Can I Go To Jail For Looking at a Website?

June 4, 2024 Criminal Defense, Sex Crimes

computer in dark room

In Florida, browsing the internet, even if you stumble upon unlawful content, this normally does not qualify as a criminal offense. However, there are conditions where certain actions someone takes while visiting a site can result in charges.

First Amendment and Freedom of Speech

The First Amendment to the Constitution protects freedom of speech, which extends to having access to data online. Merely searching at an internet site, regardless of its content material, is protected by the Constitution.

Florida’s justice system considers mens rea (intent) for most offenses when deciding whether to charge someone, so simply viewing content is not enough to warrant legal action. The key lies in what you do with the records or the way you engage with the site.

Potentially Illegal Activities 

There are a few scenarios in which interaction with websites can result in charges:

  • Downloading Illegal Content: Possessing child pornography, or unlawful drugs received online are crimes in Florida. Statutes like F.S. § 847.0135 (Possession of Sexual Performance via a Minor) and F.S. § 812.081 (Copyright Infringement) deal with these charges.
  • Engaging in Criminal Activity on Websites: Participating in unlawful activities facilitated through websites, like soliciting drugs on the dark web or using a website to coordinate a theft, can lead to charges. 
  • Cyberbullying or Threats: Florida takes cyberbullying severely. F.S. § 784.048 defines stalking and harassment as that which results in online threats or continual harassment through digital messaging.

Websites Hosting Illegal Content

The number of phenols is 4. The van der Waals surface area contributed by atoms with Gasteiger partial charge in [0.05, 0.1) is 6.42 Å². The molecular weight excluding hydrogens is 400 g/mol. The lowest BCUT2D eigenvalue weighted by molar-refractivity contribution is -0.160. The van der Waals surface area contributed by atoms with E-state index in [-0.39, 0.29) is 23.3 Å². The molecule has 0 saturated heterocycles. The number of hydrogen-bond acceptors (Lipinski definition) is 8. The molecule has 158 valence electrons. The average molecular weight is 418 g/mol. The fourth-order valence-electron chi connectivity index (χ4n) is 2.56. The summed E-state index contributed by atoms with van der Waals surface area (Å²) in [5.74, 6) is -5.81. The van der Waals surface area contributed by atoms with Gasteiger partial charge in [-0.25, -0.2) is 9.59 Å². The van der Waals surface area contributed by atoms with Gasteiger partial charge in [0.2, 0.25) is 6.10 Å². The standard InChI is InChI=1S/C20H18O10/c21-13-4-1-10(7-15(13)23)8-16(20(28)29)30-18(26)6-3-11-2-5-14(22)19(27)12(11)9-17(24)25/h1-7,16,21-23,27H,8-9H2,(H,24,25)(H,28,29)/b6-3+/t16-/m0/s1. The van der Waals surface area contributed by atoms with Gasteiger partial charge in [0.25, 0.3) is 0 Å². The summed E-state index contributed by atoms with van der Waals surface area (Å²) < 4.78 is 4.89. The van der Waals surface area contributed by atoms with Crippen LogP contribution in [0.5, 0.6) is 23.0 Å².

While simply viewing a website is usually not an issue, knowledge of the website’s illegal purpose can be a contributing factor in supporting charges. If you visit a website that is known to host child pornography or facilitate illegal activity, it can be used as evidence of possible criminal activity, especially if you visit multiple times.

Limits On Free Speech

The First Amendment has limitations. Some forms of speech, including incitement to violence or actual threats, can be criminalized. However, simply expressing a controversial opinion on the web will not meet this standard.

Florida law protects your right to free access to the Internet. However, engaging in illegal activity or possessing illegal material found online can have serious consequences.

Experienced Criminal Defense Lawyer in Tallahassee, Florida

Being arrested in Florida can be extremely stressful. Being charged and “formally charged” by information in Tallahassee or Leon County, Wakulla County, Jefferson County, Gadsden County , Quincy, Crawfordville, Florida State University, Tallahassee Community College, or Florida A&M University can be life changing. Given the possibility of a lengthy jail or prison sentence and hefty financial penalties, it is important to contact an aggressive, trusted and experienced Tallahassee criminal defense attorney as soon as possible.

Don Pumphrey, Jr. and the attorneys at Pumphrey Law have decades of experience fighting on behalf of clients and winning. Call Pumphrey Law now at (850) 681-7777 to learn more about what we can do for you. Our lawyers will be happy to provide you with a free consultation.

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